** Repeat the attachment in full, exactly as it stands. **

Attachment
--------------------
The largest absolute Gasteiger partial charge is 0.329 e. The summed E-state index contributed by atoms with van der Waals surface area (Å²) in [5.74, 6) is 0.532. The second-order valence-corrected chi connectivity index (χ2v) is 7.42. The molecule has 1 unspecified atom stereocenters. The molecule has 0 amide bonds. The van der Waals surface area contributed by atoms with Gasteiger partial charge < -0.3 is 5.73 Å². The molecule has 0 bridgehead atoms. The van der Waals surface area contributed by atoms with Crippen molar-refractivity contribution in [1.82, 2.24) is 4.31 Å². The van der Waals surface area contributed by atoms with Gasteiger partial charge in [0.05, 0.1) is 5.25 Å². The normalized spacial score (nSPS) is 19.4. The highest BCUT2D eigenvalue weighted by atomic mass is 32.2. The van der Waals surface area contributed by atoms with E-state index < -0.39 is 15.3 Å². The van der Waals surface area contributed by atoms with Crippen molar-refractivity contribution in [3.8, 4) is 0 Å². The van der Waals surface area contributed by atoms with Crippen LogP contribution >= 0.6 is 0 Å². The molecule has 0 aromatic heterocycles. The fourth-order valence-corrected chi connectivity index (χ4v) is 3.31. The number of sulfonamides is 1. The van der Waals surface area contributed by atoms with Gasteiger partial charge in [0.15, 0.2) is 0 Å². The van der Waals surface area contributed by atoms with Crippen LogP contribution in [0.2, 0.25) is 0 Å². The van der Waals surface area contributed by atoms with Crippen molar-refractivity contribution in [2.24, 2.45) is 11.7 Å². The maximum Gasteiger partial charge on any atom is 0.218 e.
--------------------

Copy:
The largest absolute Gasteiger partial charge is 0.329 e. The summed E-state index contributed by atoms with van der Waals surface area (Å²) in [5.74, 6) is 0.532. The second-order valence-corrected chi connectivity index (χ2v) is 7.42. The molecule has 1 unspecified atom stereocenters. The molecule has 0 amide bonds. The van der Waals surface area contributed by atoms with Gasteiger partial charge < -0.3 is 5.73 Å². The molecule has 0 bridgehead atoms. The van der Waals surface area contributed by atoms with Crippen molar-refractivity contribution in [1.82, 2.24) is 4.31 Å². The van der Waals surface area contributed by atoms with Gasteiger partial charge in [0.05, 0.1) is 5.25 Å². The normalized spacial score (nSPS) is 19.4. The highest BCUT2D eigenvalue weighted by atomic mass is 32.2. The van der Waals surface area contributed by atoms with E-state index < -0.39 is 15.3 Å². The van der Waals surface area contributed by atoms with Crippen molar-refractivity contribution in [3.8, 4) is 0 Å². The van der Waals surface area contributed by atoms with Crippen LogP contribution >= 0.6 is 0 Å². The molecule has 0 aromatic heterocycles. The fourth-order valence-corrected chi connectivity index (χ4v) is 3.31. The number of sulfonamides is 1. The van der Waals surface area contributed by atoms with Gasteiger partial charge in [0.15, 0.2) is 0 Å². The van der Waals surface area contributed by atoms with Crippen LogP contribution in [0.2, 0.25) is 0 Å². The van der Waals surface area contributed by atoms with Crippen molar-refractivity contribution in [2.24, 2.45) is 11.7 Å². The maximum Gasteiger partial charge on any atom is 0.218 e.